I n a recent TED talk, author, entrepreneur and artist Emilie Wapnick shares her insights on what she refers to as “multipotentialites” by addressing the question: Why Some of us Don’t Have One True Calling?
Multipotentialites are, according to Wapnick, people with more than one calling. An artist gone engineer. A psychologist who seconds as violin maker. In brief, a multi-talented and multi-driven person.
Through exploring their callings Wapnick points to three superpowers that Multipotentialites develop:
While all these qualities seem more than suitable in todays organisations, multipotentialites are still a segregated breed. A segregation which starts already at a young age when we first face the question: what do you want to be when you grow up?
A question that haunts many of us through a large part of our lives given that the answer is expected to be one (specialised) profession or an inclination to find one’s one true calling.
It is, to say the least, intriguing that multipotentialites are still perceived an odd breed. Particularly in an era when creativity and innovation is on the agenda of most organisations. We may find it cool to refer to an engineer who studied psychology,
a financial analyst who is also an artist. But do we use their superpowers?
For more than a decade it has been well known and debated that one of the important ingredients for enabling creativity and ultimately innovation in an organisation is smart teams. Teams have become the norm, and truly interdisciplinary teams at that. Truly interdisciplinary teams are more than just multidisciplinary. They require people who are what may be referred to as multipotentialites or T-shaped people. A term said to have been coined at McKinsey & Company in a discussion on what competence they needed: people who can apply extended thinking, link perspectives “T”, as opposed to narrow, deep and tight thinking of specialist or “I” people.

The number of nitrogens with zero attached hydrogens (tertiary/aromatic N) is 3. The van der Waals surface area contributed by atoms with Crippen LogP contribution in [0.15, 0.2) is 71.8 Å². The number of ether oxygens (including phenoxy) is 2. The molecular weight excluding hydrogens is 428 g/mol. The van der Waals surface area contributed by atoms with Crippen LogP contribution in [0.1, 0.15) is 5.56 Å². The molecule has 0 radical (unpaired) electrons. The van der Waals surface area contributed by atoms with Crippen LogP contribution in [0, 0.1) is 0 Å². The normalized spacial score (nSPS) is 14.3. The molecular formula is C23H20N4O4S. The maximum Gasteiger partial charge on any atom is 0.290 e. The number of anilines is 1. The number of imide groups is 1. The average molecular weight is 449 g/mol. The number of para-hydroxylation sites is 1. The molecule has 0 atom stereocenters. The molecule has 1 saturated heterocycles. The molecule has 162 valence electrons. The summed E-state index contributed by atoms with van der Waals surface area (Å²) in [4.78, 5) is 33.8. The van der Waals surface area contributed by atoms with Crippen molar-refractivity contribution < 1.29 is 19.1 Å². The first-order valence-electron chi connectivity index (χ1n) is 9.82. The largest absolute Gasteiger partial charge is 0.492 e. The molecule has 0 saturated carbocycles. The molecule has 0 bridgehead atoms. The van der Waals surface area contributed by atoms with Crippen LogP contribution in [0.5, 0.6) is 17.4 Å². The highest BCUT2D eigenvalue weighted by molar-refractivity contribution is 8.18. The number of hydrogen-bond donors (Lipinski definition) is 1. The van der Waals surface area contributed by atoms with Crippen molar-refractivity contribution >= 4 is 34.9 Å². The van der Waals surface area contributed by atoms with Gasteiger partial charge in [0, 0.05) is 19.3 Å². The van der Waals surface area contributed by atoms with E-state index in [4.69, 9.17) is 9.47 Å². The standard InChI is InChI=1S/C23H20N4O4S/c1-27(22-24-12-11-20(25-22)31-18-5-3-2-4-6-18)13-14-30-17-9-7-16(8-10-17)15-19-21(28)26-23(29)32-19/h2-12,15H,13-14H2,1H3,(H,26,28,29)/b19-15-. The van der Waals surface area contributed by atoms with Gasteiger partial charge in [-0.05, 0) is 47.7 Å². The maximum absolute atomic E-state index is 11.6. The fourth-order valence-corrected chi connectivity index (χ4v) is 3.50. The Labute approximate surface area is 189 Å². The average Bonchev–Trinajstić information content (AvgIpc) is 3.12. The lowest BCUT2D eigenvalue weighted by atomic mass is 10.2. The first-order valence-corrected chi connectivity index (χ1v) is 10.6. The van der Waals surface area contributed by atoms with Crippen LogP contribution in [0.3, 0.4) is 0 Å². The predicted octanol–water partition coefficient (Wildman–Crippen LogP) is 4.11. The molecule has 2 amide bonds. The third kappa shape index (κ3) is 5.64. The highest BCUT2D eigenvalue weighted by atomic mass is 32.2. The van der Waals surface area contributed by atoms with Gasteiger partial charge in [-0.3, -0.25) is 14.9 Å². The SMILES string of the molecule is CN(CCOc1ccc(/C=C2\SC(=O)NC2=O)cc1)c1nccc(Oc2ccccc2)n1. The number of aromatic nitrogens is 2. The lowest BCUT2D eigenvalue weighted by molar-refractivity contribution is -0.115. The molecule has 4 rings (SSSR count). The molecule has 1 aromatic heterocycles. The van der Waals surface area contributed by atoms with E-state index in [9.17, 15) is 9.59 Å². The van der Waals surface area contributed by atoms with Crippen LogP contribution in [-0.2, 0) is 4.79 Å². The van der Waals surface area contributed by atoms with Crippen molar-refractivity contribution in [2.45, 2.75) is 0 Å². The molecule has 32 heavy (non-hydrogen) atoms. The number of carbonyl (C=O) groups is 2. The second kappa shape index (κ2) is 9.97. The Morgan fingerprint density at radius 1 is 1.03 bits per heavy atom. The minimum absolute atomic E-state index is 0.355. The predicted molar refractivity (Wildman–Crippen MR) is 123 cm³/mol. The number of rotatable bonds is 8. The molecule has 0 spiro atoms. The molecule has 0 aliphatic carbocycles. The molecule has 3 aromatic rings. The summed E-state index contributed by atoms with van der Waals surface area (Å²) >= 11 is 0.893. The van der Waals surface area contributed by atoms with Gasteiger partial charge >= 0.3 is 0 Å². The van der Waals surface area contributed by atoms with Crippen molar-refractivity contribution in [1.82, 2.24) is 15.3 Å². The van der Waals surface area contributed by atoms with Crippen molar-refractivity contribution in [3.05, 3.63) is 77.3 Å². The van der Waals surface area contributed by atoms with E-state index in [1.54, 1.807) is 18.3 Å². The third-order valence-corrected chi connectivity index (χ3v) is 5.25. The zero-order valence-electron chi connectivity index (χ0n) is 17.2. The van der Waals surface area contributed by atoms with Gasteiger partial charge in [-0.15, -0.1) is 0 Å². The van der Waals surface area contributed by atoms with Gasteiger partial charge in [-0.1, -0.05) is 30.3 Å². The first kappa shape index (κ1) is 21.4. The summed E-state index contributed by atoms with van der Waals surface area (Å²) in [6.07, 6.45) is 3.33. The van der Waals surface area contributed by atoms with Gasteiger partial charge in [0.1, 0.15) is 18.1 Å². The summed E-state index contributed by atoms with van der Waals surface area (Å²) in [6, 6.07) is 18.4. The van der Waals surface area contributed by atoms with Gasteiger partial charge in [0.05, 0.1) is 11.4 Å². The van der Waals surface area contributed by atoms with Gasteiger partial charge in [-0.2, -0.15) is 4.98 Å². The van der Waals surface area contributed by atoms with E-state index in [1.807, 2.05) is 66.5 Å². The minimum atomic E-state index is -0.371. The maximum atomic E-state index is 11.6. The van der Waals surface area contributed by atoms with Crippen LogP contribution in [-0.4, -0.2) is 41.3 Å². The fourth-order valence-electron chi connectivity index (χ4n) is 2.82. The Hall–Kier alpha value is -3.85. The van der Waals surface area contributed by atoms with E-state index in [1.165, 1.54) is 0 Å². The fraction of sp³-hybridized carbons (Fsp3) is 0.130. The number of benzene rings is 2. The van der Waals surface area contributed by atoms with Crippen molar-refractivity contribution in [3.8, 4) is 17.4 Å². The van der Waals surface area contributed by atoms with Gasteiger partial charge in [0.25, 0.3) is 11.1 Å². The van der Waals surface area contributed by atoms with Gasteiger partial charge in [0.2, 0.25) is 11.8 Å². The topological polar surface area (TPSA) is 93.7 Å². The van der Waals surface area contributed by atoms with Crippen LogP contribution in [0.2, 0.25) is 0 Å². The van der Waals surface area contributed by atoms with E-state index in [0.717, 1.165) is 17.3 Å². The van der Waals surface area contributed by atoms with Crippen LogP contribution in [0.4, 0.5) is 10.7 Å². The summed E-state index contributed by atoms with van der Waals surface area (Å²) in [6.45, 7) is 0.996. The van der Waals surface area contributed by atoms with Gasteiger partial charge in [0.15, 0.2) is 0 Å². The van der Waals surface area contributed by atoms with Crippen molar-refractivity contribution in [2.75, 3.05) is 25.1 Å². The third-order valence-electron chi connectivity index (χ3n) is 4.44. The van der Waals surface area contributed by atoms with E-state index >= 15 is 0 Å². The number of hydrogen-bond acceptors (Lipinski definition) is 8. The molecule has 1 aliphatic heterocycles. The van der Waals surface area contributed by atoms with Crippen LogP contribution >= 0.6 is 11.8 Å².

The complexity and interdependency of problems today – and the speed by which new solutions are to be found and implemented – require more than capable, single and specialised players. That is not to say that T-people or multipotentialites serve as the alternative solution.The trick is to combine the two, while being aware of the value and potential lack of multipotentialites: individuals who can cross borders, who feel at home anywhere, learn rapidly (they are used to new environments) and are able to create synthesis of ideas from seemingly opposing fields. So the question is how do or can multipotentialites contribute in – or to – your organisation?
If you want to see the TED talk by Emilie Wapnick you can find it here: https://www.youtube.com/watch?v=QJORi5VO1F8